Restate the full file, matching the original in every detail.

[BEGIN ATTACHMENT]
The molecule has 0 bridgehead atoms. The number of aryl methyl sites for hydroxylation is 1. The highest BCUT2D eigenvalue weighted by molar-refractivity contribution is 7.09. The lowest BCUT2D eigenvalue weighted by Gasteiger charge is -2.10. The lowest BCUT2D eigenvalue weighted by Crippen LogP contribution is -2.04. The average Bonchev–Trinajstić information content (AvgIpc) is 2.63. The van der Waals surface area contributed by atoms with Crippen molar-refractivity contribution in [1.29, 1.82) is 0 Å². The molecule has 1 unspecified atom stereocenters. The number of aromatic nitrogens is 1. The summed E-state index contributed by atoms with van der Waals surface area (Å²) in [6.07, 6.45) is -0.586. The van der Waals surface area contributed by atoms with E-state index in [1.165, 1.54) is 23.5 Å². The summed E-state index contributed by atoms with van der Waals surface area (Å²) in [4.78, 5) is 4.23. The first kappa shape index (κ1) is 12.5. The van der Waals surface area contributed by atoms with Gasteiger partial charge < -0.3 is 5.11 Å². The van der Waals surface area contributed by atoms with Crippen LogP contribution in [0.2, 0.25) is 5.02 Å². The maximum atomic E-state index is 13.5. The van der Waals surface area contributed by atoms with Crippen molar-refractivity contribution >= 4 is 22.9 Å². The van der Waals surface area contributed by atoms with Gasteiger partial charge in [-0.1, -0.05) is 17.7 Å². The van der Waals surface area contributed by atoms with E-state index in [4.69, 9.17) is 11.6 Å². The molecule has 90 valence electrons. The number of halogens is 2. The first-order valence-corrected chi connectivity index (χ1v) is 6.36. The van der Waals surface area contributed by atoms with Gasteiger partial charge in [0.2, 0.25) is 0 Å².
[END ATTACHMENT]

The molecule has 0 bridgehead atoms. The number of aryl methyl sites for hydroxylation is 1. The highest BCUT2D eigenvalue weighted by molar-refractivity contribution is 7.09. The lowest BCUT2D eigenvalue weighted by Gasteiger charge is -2.10. The lowest BCUT2D eigenvalue weighted by Crippen LogP contribution is -2.04. The average Bonchev–Trinajstić information content (AvgIpc) is 2.63. The van der Waals surface area contributed by atoms with Crippen molar-refractivity contribution in [1.29, 1.82) is 0 Å². The molecule has 1 unspecified atom stereocenters. The number of aromatic nitrogens is 1. The summed E-state index contributed by atoms with van der Waals surface area (Å²) in [6.07, 6.45) is -0.586. The van der Waals surface area contributed by atoms with E-state index in [1.165, 1.54) is 23.5 Å². The summed E-state index contributed by atoms with van der Waals surface area (Å²) in [4.78, 5) is 4.23. The first kappa shape index (κ1) is 12.5. The van der Waals surface area contributed by atoms with Gasteiger partial charge < -0.3 is 5.11 Å². The van der Waals surface area contributed by atoms with Crippen LogP contribution in [0.2, 0.25) is 5.02 Å². The maximum atomic E-state index is 13.5. The van der Waals surface area contributed by atoms with Crippen molar-refractivity contribution >= 4 is 22.9 Å². The van der Waals surface area contributed by atoms with Gasteiger partial charge in [-0.1, -0.05) is 17.7 Å². The van der Waals surface area contributed by atoms with E-state index in [4.69, 9.17) is 11.6 Å². The molecule has 90 valence electrons. The number of halogens is 2. The first-order valence-corrected chi connectivity index (χ1v) is 6.36. The van der Waals surface area contributed by atoms with Gasteiger partial charge in [0.2, 0.25) is 0 Å².